Otherness is in fact a big deal
March 16, 2004
A reply to "Disgruntled
impressions" by H. Utanazad:
I want to start this piece with
an anecdote, a not-so-distant memory of the past, when the rent
gentrified neighborhoods had not yet pushed me to the outer limits
city. I was walking home, in the Mission district, from a meeting
on Castro Street in San Francisco. And there it happened, "the uncanny effect
of geography and time" on the written words you have in front
of you now - A memory of Otherness.
It all happened in one quick
moment, but the
memory stays, like my immigrant-gendered queer body that has dwelled
for years in a place I have come to call home. As I was walking
home, a Black homeless man roaming the streets of the rainbow-flag-adorned
Castro asked a passerby for spare change. The solicited White
gay man refused to give money and a short exchange of words took
place between the two. The ringing bell of the "F
Market" electric bus was followed by the sound of the
White man shouting: "Stupid son of a bitch! Go back to the
That was when I realized why I never felt
at home in a district known to be gay. I lived in the Mission,
where at the time, the
boundaries of the neighborhood were marked racially and economically
as "dangerous." (Not anymore, thanks to Mayors Willie
Brown and Gavin Newsome whose efforts of gentrification have made
Mission into a tourist spot for yuppie bar-hoppers who live in
the Snobhills of San Francisco and come to the Oxygen and Blondies
on Friday nights in order to feel "baaaad." The good
normal citizens who barf on Mission's side walks on their
way out, as they curse in their drunk heads at the homeless for
not getting a job.)
Geography matters, Mr. Utanazad, you are absolutely
right. Geography matters. It marks raced and gendered bodies, not
all of whom can
enjoy the cosmopolitanism that some do, shuttling between Tehran
and the suburbs in the U.S. And the irony of geography is in one's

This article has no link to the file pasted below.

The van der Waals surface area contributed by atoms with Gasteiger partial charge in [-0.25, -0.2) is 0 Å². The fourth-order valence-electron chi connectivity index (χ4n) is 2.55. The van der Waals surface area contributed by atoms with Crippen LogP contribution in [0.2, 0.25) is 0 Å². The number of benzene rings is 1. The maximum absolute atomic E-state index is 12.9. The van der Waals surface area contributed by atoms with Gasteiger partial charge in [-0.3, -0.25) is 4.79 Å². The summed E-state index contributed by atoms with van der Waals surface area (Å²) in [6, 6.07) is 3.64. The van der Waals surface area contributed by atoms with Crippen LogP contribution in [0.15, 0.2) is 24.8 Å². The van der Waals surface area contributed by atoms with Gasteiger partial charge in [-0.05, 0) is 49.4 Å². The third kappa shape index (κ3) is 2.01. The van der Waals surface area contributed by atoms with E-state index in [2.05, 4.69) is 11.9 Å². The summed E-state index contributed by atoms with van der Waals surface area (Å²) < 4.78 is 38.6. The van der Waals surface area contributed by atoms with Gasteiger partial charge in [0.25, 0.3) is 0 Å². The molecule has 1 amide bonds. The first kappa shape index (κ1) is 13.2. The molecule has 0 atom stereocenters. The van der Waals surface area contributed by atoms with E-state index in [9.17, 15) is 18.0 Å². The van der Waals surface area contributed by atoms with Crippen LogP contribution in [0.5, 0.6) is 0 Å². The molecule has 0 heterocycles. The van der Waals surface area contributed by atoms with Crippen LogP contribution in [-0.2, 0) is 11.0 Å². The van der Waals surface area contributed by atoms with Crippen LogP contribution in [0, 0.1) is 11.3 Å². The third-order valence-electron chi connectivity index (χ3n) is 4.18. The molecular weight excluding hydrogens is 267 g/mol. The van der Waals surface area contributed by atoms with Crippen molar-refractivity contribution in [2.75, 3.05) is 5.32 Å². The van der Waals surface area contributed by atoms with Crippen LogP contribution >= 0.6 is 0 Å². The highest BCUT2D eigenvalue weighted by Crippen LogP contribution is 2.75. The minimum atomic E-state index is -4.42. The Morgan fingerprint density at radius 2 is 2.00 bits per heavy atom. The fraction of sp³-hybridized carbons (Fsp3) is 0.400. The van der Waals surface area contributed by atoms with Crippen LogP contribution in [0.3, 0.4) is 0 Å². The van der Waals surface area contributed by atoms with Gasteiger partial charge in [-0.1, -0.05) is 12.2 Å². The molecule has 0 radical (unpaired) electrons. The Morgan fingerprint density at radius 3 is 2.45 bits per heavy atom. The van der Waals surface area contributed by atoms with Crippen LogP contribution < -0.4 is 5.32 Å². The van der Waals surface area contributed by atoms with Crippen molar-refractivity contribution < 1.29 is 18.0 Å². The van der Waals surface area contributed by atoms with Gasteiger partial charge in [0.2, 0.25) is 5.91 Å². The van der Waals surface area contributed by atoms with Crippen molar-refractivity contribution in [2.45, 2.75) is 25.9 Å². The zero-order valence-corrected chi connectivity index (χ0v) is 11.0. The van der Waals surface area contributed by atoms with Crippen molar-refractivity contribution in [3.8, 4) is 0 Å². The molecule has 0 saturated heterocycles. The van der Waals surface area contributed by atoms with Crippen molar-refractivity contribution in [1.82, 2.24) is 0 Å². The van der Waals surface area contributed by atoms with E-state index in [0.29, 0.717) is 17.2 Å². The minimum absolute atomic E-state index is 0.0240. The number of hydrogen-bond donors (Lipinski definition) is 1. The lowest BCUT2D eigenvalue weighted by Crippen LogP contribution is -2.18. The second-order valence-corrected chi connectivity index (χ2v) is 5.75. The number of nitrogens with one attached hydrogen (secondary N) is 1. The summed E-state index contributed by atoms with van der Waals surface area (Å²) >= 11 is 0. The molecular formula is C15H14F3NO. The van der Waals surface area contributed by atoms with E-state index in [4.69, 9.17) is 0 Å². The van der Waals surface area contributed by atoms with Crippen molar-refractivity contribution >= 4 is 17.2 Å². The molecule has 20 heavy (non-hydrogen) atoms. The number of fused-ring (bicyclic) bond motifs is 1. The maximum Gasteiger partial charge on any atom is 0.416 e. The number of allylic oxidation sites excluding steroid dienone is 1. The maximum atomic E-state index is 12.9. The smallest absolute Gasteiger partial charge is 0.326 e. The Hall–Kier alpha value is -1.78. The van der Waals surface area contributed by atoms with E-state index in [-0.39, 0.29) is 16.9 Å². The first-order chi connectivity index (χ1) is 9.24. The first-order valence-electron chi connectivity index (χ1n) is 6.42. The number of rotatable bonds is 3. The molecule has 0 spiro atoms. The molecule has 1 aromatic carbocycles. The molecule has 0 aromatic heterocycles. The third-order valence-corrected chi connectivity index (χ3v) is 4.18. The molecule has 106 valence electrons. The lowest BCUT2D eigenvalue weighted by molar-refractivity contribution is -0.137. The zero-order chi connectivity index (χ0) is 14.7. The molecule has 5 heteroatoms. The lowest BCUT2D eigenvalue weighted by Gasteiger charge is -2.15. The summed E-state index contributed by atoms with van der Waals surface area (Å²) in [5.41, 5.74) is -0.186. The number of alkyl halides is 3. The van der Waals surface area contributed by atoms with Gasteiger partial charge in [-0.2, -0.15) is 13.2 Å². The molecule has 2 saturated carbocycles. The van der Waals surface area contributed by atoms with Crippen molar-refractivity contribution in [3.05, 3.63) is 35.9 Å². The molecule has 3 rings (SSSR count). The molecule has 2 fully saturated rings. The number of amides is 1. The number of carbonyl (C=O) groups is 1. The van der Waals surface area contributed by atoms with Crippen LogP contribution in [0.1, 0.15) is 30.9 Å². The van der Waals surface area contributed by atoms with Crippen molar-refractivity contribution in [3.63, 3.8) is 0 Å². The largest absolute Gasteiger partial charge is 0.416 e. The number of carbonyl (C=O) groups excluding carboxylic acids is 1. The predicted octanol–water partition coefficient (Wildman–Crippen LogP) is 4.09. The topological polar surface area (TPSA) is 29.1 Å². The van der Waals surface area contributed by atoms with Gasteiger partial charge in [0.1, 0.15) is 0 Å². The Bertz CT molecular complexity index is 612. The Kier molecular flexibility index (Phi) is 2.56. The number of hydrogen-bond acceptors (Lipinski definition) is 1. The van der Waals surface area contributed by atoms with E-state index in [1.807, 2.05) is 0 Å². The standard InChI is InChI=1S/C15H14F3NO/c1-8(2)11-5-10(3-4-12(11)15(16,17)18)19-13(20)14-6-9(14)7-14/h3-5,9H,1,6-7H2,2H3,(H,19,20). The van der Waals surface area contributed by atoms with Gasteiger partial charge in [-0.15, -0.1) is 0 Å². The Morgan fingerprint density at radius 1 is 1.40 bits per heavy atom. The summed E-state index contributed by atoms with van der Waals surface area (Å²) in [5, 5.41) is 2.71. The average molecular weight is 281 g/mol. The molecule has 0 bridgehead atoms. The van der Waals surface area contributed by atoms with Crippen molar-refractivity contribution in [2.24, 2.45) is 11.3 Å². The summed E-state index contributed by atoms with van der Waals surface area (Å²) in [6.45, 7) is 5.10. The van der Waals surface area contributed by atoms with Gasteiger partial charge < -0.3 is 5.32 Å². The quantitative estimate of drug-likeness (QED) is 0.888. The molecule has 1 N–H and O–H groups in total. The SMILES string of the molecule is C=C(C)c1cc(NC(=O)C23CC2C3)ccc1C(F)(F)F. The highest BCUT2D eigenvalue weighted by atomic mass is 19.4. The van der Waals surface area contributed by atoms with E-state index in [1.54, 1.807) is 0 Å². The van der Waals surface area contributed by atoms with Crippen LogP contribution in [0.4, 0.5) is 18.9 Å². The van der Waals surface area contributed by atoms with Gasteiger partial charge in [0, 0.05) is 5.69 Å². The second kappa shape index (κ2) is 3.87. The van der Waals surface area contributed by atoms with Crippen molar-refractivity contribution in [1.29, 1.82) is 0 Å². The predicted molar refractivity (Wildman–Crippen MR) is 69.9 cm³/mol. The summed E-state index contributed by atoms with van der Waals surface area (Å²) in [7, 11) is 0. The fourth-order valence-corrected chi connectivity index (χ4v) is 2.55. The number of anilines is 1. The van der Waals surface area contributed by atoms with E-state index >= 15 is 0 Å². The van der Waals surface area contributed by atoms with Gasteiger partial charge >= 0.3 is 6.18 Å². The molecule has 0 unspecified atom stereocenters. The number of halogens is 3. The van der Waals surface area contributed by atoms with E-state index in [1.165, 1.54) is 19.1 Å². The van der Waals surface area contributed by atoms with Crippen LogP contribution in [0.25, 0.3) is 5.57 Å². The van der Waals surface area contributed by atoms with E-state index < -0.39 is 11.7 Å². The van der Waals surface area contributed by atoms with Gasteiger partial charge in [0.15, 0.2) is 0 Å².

implicit claim to authenticity of knowledge sanctioned by sitting
in an apartment in Tehran and writing about the suffering and pain
of gays who cannot hold hands on Tehran's streets. And since
when does two men holding hands in Tehran signify "gayness?" But
what do I know? I have dwelled in the U.S. for too long, not being
able to go back home to Tehran. What do I know?
Geography matters after all. Not all bodies travel
the same way. Some travel and some are traveled upon. Not all queers
to come to gay cultural homelands in the U.S. Not all queers fit
into the teleological narratives of gay homecoming -- those famous
stories of leaving the home of repression to come to the home of
liberation. Not all queers leave home to "come out" and
get married in gay metropolitan centers.
Mr. Utanazad, you ask, "Just what exactly was
she [Najmabadi, See: "Don't
straighten the queers"] trying to accomplish? What
was she after?" In
all modesty, I could not tell you that. But, isn't this the beauty
any text? Isn't it the case that meaning is not dependent
on its author's intentions? That regardless of Najmabadi's
or Shirazi's intentions [See: "Being
straight on queers"], their articles will produce
multiple meanings? But I do not want to limit myself to the polysemy
hermeneutics. What Najmabadi's text does is also to draw
the reader's attention to the production of knowledge about "normal"
and "abnormal" on
a discursive level. These discourses have histories of exclusion
and Othering that exceed the articulation of an inside self in
a simple opposition to the outside Other.
You write, "So, let's drop the pretense. Yes, you are the
other. You and the countless others at the exterior of my body.
My words reflect this simple fact. Big deal with the "otherness" bogyman.
Enough is enough." The Otherness is in fact a big deal, Mr.
Utanazad. It is how subjects come into being. It has to do with
power in its much diffused and fragmented presence. It has to do
with the production of knowledges that establish certain truths
about sexuality that give rise to regulatory practices, such as
marriage. And yes, gay marriage is shifting the heteronormative
discourses on "sacredness" and is bringing under question
the empty claims of equal rights of citizens in the U.S. nation-state.
But, it also reiterates the norms and conditions of political and
Mr. Utanazad, "life in the margins" as
you name it, is as real as you write. But to point to the discursive
this reality is not to deny its materiality. And that materiality,